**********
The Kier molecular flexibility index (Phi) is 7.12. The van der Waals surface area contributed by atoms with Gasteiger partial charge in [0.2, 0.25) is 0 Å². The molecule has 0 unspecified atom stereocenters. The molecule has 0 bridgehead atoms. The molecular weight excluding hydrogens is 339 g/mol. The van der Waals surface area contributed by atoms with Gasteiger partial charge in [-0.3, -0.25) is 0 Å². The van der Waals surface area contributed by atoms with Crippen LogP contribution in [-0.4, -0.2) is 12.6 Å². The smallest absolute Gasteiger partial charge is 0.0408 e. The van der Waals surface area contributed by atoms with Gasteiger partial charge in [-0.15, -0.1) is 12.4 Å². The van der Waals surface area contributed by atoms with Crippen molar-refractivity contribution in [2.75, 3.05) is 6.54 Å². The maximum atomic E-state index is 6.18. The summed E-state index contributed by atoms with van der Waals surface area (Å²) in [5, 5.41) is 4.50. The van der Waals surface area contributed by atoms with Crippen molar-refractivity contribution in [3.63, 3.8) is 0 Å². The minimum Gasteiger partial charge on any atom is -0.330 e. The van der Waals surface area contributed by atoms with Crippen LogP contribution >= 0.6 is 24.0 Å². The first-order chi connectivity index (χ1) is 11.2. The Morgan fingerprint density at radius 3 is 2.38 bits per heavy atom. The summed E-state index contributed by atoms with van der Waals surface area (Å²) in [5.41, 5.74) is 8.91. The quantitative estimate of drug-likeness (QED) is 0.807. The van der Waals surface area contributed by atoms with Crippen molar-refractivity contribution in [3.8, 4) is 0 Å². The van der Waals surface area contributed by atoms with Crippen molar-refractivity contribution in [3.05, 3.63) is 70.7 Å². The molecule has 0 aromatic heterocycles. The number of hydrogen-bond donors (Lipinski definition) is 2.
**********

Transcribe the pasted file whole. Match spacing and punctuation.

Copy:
The Kier molecular flexibility index (Phi) is 7.12. The van der Waals surface area contributed by atoms with Gasteiger partial charge in [0.2, 0.25) is 0 Å². The molecule has 0 unspecified atom stereocenters. The molecule has 0 bridgehead atoms. The molecular weight excluding hydrogens is 339 g/mol. The van der Waals surface area contributed by atoms with Gasteiger partial charge in [-0.3, -0.25) is 0 Å². The van der Waals surface area contributed by atoms with Crippen LogP contribution in [-0.4, -0.2) is 12.6 Å². The smallest absolute Gasteiger partial charge is 0.0408 e. The van der Waals surface area contributed by atoms with Gasteiger partial charge in [-0.15, -0.1) is 12.4 Å². The van der Waals surface area contributed by atoms with Crippen molar-refractivity contribution in [2.75, 3.05) is 6.54 Å². The maximum atomic E-state index is 6.18. The summed E-state index contributed by atoms with van der Waals surface area (Å²) in [5, 5.41) is 4.50. The van der Waals surface area contributed by atoms with Crippen molar-refractivity contribution in [3.63, 3.8) is 0 Å². The minimum Gasteiger partial charge on any atom is -0.330 e. The van der Waals surface area contributed by atoms with Crippen LogP contribution >= 0.6 is 24.0 Å². The first-order chi connectivity index (χ1) is 11.2. The Morgan fingerprint density at radius 3 is 2.38 bits per heavy atom. The summed E-state index contributed by atoms with van der Waals surface area (Å²) in [5.41, 5.74) is 8.91. The quantitative estimate of drug-likeness (QED) is 0.807. The van der Waals surface area contributed by atoms with Crippen molar-refractivity contribution in [3.8, 4) is 0 Å². The van der Waals surface area contributed by atoms with Crippen molar-refractivity contribution in [3.05, 3.63) is 70.7 Å². The molecule has 0 aromatic heterocycles. The number of hydrogen-bond donors (Lipinski definition) is 2.